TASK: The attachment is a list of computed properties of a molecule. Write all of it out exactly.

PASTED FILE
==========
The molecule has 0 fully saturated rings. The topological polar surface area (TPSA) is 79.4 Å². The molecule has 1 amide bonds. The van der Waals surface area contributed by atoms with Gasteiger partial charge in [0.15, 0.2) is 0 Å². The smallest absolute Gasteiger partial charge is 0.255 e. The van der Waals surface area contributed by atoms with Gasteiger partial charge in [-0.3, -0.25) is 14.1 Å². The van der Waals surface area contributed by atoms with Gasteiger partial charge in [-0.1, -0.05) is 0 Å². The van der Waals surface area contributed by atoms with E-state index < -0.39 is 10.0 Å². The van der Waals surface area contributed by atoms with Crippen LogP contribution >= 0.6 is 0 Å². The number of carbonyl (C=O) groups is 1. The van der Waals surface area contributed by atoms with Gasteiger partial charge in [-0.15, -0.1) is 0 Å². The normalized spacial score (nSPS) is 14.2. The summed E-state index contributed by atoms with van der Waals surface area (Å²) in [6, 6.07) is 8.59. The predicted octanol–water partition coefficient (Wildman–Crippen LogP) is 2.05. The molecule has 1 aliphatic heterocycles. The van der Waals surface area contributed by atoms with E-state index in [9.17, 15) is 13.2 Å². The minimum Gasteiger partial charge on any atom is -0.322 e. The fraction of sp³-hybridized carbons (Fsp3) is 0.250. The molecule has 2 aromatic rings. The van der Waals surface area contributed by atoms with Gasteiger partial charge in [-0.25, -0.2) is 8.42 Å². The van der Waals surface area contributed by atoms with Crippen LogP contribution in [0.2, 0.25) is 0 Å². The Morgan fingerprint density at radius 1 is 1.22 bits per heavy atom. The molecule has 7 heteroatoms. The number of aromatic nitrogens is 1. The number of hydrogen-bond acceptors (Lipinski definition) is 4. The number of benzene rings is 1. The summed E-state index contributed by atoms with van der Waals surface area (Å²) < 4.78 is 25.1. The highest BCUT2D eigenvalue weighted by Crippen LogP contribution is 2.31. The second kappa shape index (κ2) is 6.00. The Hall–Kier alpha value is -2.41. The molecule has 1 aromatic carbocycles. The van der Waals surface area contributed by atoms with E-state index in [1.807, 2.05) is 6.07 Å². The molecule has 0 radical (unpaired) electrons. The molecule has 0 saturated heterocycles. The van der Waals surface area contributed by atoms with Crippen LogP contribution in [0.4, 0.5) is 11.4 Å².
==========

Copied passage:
The molecule has 0 fully saturated rings. The topological polar surface area (TPSA) is 79.4 Å². The molecule has 1 amide bonds. The van der Waals surface area contributed by atoms with Gasteiger partial charge in [0.15, 0.2) is 0 Å². The smallest absolute Gasteiger partial charge is 0.255 e. The van der Waals surface area contributed by atoms with Gasteiger partial charge in [-0.3, -0.25) is 14.1 Å². The van der Waals surface area contributed by atoms with Gasteiger partial charge in [-0.1, -0.05) is 0 Å². The van der Waals surface area contributed by atoms with E-state index < -0.39 is 10.0 Å². The van der Waals surface area contributed by atoms with Crippen LogP contribution >= 0.6 is 0 Å². The number of carbonyl (C=O) groups is 1. The van der Waals surface area contributed by atoms with Gasteiger partial charge in [-0.15, -0.1) is 0 Å². The normalized spacial score (nSPS) is 14.2. The summed E-state index contributed by atoms with van der Waals surface area (Å²) in [6, 6.07) is 8.59. The predicted octanol–water partition coefficient (Wildman–Crippen LogP) is 2.05. The molecule has 1 aliphatic heterocycles. The van der Waals surface area contributed by atoms with E-state index in [9.17, 15) is 13.2 Å². The minimum Gasteiger partial charge on any atom is -0.322 e. The fraction of sp³-hybridized carbons (Fsp3) is 0.250. The molecule has 2 aromatic rings. The van der Waals surface area contributed by atoms with Gasteiger partial charge in [-0.25, -0.2) is 8.42 Å². The van der Waals surface area contributed by atoms with Crippen LogP contribution in [0.2, 0.25) is 0 Å². The Morgan fingerprint density at radius 1 is 1.22 bits per heavy atom. The molecule has 7 heteroatoms. The number of aromatic nitrogens is 1. The number of hydrogen-bond acceptors (Lipinski definition) is 4. The number of benzene rings is 1. The summed E-state index contributed by atoms with van der Waals surface area (Å²) < 4.78 is 25.1. The highest BCUT2D eigenvalue weighted by Crippen LogP contribution is 2.31. The second kappa shape index (κ2) is 6.00. The Hall–Kier alpha value is -2.41. The molecule has 1 aromatic carbocycles. The van der Waals surface area contributed by atoms with E-state index in [1.807, 2.05) is 6.07 Å². The molecule has 0 radical (unpaired) electrons. The molecule has 0 saturated heterocycles. The van der Waals surface area contributed by atoms with Crippen LogP contribution in [0.4, 0.5) is 11.4 Å².